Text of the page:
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And the Medal Goes to…Philanthropy

I’ve got Olympic fever.  Who doesn’t? With all the hype and media coverage it’s hard not to have the Games on the brain.  And between cheering on Aly Raisman and ogling Ryan Lochte, I began to think about how philanthropy plays into it all.  Of course their origins are similar – the first athletes competed in Olympia, Greece in 776 BC and the word philanthropy originates from the Greek root “philo” meaning love.   But the Games have changed a bit since the days of ancient Greece, most notably in the amount of money that is involved in putting them on.  The cost of the 2012 Summer Games in London is upwards of $19 billion and Beijing spent over twice that amount ($43 billion) in 2008.  The costs to the host cities don’t even scratch the surface of the amount of money surrounding the Olympics though.  One must also take into account the corporate advertisements and sponsorships, merchandise, and numerous endorsements that athletes receive.  There’s a lot of money in these Games, but is any of it going towards philanthropy?

As it turns out, London has actually been focused from the start on social responsibility.  In preparing for this summer, the planning committee set an ambitious goal to hold the first sustainable Olympic and Paralympic Games.  The One Planet Living Challenge, in partnership with WWF and BioRegional, builds upon the goals of the UN’s Agenda 21 and the Olympic Games Global Impact (OGGI) project.   London also launched Inspire, a program aimed at encouraging citizens throughout the UK to be inspired by the Games to make real and sustained change. Since its inception in 2008, over 2,700 projects have been awarded the Inspire mark.  The International Inspiration program, which was proposed during London’s original bid, has also seen success enriching the lives of 12 million children in 20 countries and succeeding in its original mission put forth by Sebastian Coe, chairman of the London Organizing Committee, to “reach young people all around the world and connect them to the inspirational power of the Games so they are inspired to choose sport…improving their lives as a result.”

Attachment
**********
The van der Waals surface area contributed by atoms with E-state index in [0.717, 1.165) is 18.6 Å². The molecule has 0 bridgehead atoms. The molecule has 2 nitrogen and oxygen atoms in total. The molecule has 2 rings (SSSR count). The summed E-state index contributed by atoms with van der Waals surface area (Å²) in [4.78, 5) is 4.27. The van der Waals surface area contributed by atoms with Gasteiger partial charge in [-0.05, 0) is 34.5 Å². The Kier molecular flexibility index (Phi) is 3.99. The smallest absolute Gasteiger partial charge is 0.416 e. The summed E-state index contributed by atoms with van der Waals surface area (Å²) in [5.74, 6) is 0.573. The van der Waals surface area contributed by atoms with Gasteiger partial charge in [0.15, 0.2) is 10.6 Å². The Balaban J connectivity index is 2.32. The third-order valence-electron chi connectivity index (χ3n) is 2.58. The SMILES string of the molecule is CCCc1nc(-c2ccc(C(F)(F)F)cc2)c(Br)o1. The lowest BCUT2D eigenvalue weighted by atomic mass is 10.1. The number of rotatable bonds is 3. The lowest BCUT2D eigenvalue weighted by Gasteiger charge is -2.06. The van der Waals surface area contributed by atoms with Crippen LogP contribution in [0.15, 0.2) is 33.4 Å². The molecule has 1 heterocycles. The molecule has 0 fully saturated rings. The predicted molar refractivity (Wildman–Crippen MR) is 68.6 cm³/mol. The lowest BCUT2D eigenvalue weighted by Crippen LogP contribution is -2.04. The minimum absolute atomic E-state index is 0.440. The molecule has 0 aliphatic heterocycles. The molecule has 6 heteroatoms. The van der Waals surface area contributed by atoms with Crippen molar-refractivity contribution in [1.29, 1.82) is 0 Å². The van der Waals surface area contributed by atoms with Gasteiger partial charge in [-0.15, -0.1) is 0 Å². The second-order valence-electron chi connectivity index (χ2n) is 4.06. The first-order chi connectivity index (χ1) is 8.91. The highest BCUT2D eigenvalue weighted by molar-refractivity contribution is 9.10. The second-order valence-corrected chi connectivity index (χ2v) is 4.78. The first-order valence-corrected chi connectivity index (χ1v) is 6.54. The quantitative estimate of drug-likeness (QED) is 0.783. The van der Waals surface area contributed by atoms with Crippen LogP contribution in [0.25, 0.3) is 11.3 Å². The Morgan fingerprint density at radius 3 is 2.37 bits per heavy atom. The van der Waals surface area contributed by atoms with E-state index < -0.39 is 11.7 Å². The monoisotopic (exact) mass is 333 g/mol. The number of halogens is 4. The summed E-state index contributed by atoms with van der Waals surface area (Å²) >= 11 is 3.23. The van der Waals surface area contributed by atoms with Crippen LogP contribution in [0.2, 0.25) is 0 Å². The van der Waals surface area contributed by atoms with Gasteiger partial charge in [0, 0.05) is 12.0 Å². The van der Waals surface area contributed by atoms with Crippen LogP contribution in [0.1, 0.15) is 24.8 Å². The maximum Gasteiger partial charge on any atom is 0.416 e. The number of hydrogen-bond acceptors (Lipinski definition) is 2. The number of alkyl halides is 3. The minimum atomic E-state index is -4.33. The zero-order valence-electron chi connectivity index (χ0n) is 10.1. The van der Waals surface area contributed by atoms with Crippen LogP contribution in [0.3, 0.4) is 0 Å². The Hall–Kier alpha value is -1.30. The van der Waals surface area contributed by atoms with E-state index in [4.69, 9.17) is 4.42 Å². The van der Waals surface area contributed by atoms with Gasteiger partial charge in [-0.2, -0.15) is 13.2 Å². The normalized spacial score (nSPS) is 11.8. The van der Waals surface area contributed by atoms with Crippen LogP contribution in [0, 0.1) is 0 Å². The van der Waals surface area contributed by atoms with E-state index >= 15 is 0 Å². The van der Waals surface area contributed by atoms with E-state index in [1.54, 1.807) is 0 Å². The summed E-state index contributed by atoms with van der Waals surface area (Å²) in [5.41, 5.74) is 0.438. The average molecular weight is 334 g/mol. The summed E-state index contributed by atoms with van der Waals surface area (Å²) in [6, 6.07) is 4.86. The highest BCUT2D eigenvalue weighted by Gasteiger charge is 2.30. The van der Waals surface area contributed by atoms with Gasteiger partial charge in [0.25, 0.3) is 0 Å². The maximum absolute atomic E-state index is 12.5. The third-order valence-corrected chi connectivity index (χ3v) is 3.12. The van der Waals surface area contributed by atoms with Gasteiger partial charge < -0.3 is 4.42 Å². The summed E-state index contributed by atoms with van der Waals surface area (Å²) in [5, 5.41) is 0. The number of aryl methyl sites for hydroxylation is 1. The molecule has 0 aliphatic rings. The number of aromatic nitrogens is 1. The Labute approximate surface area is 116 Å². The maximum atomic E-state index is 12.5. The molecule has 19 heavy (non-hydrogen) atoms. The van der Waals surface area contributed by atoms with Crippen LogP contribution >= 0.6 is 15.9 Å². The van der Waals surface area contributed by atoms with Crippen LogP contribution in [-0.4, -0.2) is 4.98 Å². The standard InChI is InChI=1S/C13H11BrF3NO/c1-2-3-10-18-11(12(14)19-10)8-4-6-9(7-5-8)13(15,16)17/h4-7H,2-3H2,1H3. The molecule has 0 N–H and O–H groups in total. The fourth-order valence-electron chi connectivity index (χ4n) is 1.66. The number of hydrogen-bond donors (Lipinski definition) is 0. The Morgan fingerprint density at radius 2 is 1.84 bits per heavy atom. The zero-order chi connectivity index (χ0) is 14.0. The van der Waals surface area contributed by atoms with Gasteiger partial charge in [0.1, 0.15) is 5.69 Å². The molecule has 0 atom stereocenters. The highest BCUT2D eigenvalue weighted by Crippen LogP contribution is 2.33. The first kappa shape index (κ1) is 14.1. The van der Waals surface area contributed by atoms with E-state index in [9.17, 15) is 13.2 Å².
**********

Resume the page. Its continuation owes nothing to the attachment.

So it would seem that London is doing a pretty good job, but what about the stars of it all – the athletes? What is their involvement in philanthropy? The truth is most athletes are already involved – either through donations or volunteer time – with a number of noteworthy charities.  Lolo Jones, U.S. track and field star, was named the 2008 Visa Humanitarian Athlete of the Year after donating her $4,000 in prize money from the Olympic Trials to a fund assisting flood victim Renee Trout, a single mother from Cedar Rapids, Iowa.  U.S. beach volleyball player, Misty May-Treanor gives to the Special Olympics and volunteers with organizations working to protect animals.  Then there are others, such as Michael Phelps, Kerri Walsh and Usain Bolt, who have started their own foundations in hopes of making a greater impact.  Without a closer look into each foundation, it’s hard to know whether the athletes who are doing more than checkbook giving are granting money in the most strategic way.  Still, most Olympians invest their time just as much, if not more, than their money and that may be more influential than anything else.

Although many might argue that it’s a requirement these days, it’s nice to see the philanthropic efforts being put forth by London and the athletes.  My only complaint is the lack of coverage about all of this.   I imagine there were promotion efforts in the UK around Inspire, but I think few outside of the host country are aware of the planning committee’s objectives and activities.   The Olympic Games always put a spotlight on the host city, which is understandable, but there are global problems that no individual athlete, or even country, can solve on its own.  Yes, the games are a competition and I’m not interested in taking away the patriotism that surrounds them, but in the global spirit of the Olympic Games we’d be wise to recognize an opportunity to educate each other and collaborate in our efforts to address global problems.


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